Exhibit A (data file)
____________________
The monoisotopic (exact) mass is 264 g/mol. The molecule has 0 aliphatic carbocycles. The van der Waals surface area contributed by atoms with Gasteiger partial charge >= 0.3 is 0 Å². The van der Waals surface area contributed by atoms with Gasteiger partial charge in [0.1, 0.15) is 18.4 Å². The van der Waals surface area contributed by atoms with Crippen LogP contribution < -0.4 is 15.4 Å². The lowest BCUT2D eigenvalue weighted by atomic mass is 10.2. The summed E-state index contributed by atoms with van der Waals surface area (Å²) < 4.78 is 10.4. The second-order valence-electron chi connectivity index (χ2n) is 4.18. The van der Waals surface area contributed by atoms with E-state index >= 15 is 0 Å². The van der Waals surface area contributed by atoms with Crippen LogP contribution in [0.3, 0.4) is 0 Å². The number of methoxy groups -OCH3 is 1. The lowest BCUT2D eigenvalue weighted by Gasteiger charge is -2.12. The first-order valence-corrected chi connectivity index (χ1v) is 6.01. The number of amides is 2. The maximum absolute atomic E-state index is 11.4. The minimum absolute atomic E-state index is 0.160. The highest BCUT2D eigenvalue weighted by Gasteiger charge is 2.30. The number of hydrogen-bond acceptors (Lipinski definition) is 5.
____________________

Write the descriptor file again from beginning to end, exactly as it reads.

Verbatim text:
The monoisotopic (exact) mass is 264 g/mol. The molecule has 0 aliphatic carbocycles. The van der Waals surface area contributed by atoms with Gasteiger partial charge >= 0.3 is 0 Å². The van der Waals surface area contributed by atoms with Gasteiger partial charge in [0.1, 0.15) is 18.4 Å². The van der Waals surface area contributed by atoms with Crippen LogP contribution < -0.4 is 15.4 Å². The lowest BCUT2D eigenvalue weighted by atomic mass is 10.2. The summed E-state index contributed by atoms with van der Waals surface area (Å²) < 4.78 is 10.4. The second-order valence-electron chi connectivity index (χ2n) is 4.18. The van der Waals surface area contributed by atoms with E-state index >= 15 is 0 Å². The van der Waals surface area contributed by atoms with Crippen LogP contribution in [0.3, 0.4) is 0 Å². The number of methoxy groups -OCH3 is 1. The lowest BCUT2D eigenvalue weighted by Gasteiger charge is -2.12. The first-order valence-corrected chi connectivity index (χ1v) is 6.01. The number of amides is 2. The maximum absolute atomic E-state index is 11.4. The minimum absolute atomic E-state index is 0.160. The highest BCUT2D eigenvalue weighted by Gasteiger charge is 2.30. The number of hydrogen-bond acceptors (Lipinski definition) is 5.